Debate Forum Topic, 1/3/12

What does it mean to be a Democrat and a Republican in 2012?

What does it mean to be a Democrat today? What does it mean to be a Republican today? As we watch the U.S. Congress stymied in partisan gridlock, what principals do each of the two major parties hold onto during this increasingly bitter debate? Some suggest that the divisions between left and right are fundamental and unbridgeable. Even within the two major political parties there are divisions on the political spectrum which seem to be increasingly tearing at the fabric of our political system. There is really no clear definition of what is a Democrat or a Republican. Our forum question of the week which asks what it means to be a Democrat or Republican is just as murky. Like so many things in life, what it means to be a member of either party is in the eye of the beholder who, in this case, is the party member.

The history of the Democratic Party of the U.S. is an account of the nation’s oldest political party and arguably the oldest political party in the world. For the past 80 years, the Democratic Party has believed in a strong role for the federal government in solving the nation’s problems. Federal spending programs and a strong federal government designed to improve the lives of the less fortunate among us, has been the Democratic policy since introduced by FDR and the New Deal. However, it was their “big government” philosophy and record spending that voters so dramatically rejected in 2010.

Today there continues to be a wide spectrum of people who consider and call themselves Democrats. They are found on both sides of many national issues such as immigration, abortion, deficit spending and national defense. Their members range from the very liberal to the more conservative Blue Dog Democrats. One of the keys to success of any political party is to find a way to accommodate as many political philosophies as possible under the broad party umbrella. The Democrats have, over the years, done a better job at this attempt at inclusion than the Republicans.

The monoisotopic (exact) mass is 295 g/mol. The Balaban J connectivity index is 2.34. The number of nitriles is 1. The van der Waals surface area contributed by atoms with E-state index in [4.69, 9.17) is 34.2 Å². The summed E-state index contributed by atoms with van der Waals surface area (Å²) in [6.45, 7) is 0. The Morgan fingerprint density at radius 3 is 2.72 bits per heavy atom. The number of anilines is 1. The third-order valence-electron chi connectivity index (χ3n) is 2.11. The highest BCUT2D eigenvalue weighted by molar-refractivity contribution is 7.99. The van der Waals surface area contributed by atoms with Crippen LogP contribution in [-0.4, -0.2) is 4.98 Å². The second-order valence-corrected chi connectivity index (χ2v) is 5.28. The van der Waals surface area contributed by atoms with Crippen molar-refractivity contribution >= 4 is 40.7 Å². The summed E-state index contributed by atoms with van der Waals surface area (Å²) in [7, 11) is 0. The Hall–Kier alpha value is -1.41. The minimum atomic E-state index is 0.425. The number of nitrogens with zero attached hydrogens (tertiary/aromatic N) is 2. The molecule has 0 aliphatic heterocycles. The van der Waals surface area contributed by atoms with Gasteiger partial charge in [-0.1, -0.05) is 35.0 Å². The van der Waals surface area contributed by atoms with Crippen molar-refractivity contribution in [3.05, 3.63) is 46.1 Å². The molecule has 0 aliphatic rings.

For example, Democrats are trying to find a way to accommodate those who support the Occupy movement within their ranks. But many of the Occupy demands, to the extent that we were able to discern those demands, are beyond the platform and policies of the Democratic Party. For example: A minimum wage of $20 per hour; free tuition for college education for anyone seeking such; open borders migration allowing anyone to travel anywhere to work and live; and the immediate and across the board forgiveness of all debt for all. While there are some demands by Occupy that the Democrats share, such as instituting a universal single-payer health care system, there are deep policy divisions between the groups.

The Republican Party emerged in 1854 to combat the Kansas Nebraska Act which threatened to extend slavery into the territories. With the election of Abraham Lincoln in 1860, and its success in guiding the Union to victory and abolishing slavery, the Grand Old Party (GOP) won all but two presidential elections from 1860 until 1932. The basic philosophy of the Republican Party is a push for a smaller, less intrusive federal government. Generally, in speaking about the huge federal deficit, Republicans would argue that we don’t have a revenue problem; but that rather we have a spending problem. The $15 trillion federal deficit provides fodder for the Republican spending hawks. Republicans are also more likely to support a strong and even intimidating national defense.

Republicans also have a number of subgroups making up their ranks. The two primary branches are the moderate Republicans and conservative Republicans. With the conservative branch there are also two groups that at times overlap; the fiscal conservatives and the social conservatives. Conservative Republicans continue to be the dominating faction of the GOP.

Republicans, like their Democratic counterparts who are attempting to reach out to the Occupy movement, have recently been dealing with the Tea Party movement and have been attempting to reach out to those movement voters.  The Tea Party movement has adopted many of the GOP principles regarding smaller government and less spending. But their version of politics has been a strict adherence to a “no spending or tax hikes” position; positions that they believe that many Republicans in Congress have been no stronger at supporting than the Democrats. This “no compromise” position has made them a fickle partner for the GOP.


Forum Question of the Week:
What does it mean to be a Democrat today? What does it mean to be a Republican today?

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